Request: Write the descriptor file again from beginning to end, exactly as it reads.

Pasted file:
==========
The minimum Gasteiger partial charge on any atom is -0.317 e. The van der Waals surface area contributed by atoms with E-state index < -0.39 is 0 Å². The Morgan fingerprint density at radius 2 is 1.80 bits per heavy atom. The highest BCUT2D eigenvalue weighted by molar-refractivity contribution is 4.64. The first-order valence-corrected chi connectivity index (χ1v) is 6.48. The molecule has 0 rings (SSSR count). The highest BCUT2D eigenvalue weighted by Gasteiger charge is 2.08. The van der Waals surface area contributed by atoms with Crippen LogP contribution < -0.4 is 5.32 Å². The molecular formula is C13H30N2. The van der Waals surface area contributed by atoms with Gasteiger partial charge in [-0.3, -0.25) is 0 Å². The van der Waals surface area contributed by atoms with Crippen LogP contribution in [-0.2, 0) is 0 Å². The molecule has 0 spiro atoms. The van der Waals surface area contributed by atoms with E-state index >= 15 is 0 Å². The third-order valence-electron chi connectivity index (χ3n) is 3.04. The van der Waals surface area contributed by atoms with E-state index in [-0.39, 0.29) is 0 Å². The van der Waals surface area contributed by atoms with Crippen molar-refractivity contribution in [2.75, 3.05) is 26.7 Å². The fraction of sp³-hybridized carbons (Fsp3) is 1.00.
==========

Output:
The minimum Gasteiger partial charge on any atom is -0.317 e. The van der Waals surface area contributed by atoms with E-state index < -0.39 is 0 Å². The Morgan fingerprint density at radius 2 is 1.80 bits per heavy atom. The highest BCUT2D eigenvalue weighted by molar-refractivity contribution is 4.64. The first-order valence-corrected chi connectivity index (χ1v) is 6.48. The molecule has 0 rings (SSSR count). The highest BCUT2D eigenvalue weighted by Gasteiger charge is 2.08. The van der Waals surface area contributed by atoms with Crippen LogP contribution < -0.4 is 5.32 Å². The molecular formula is C13H30N2. The van der Waals surface area contributed by atoms with Gasteiger partial charge in [-0.3, -0.25) is 0 Å². The van der Waals surface area contributed by atoms with Crippen LogP contribution in [-0.2, 0) is 0 Å². The molecule has 0 spiro atoms. The van der Waals surface area contributed by atoms with E-state index >= 15 is 0 Å². The third-order valence-electron chi connectivity index (χ3n) is 3.04. The van der Waals surface area contributed by atoms with E-state index in [-0.39, 0.29) is 0 Å². The van der Waals surface area contributed by atoms with Crippen molar-refractivity contribution in [2.75, 3.05) is 26.7 Å². The fraction of sp³-hybridized carbons (Fsp3) is 1.00.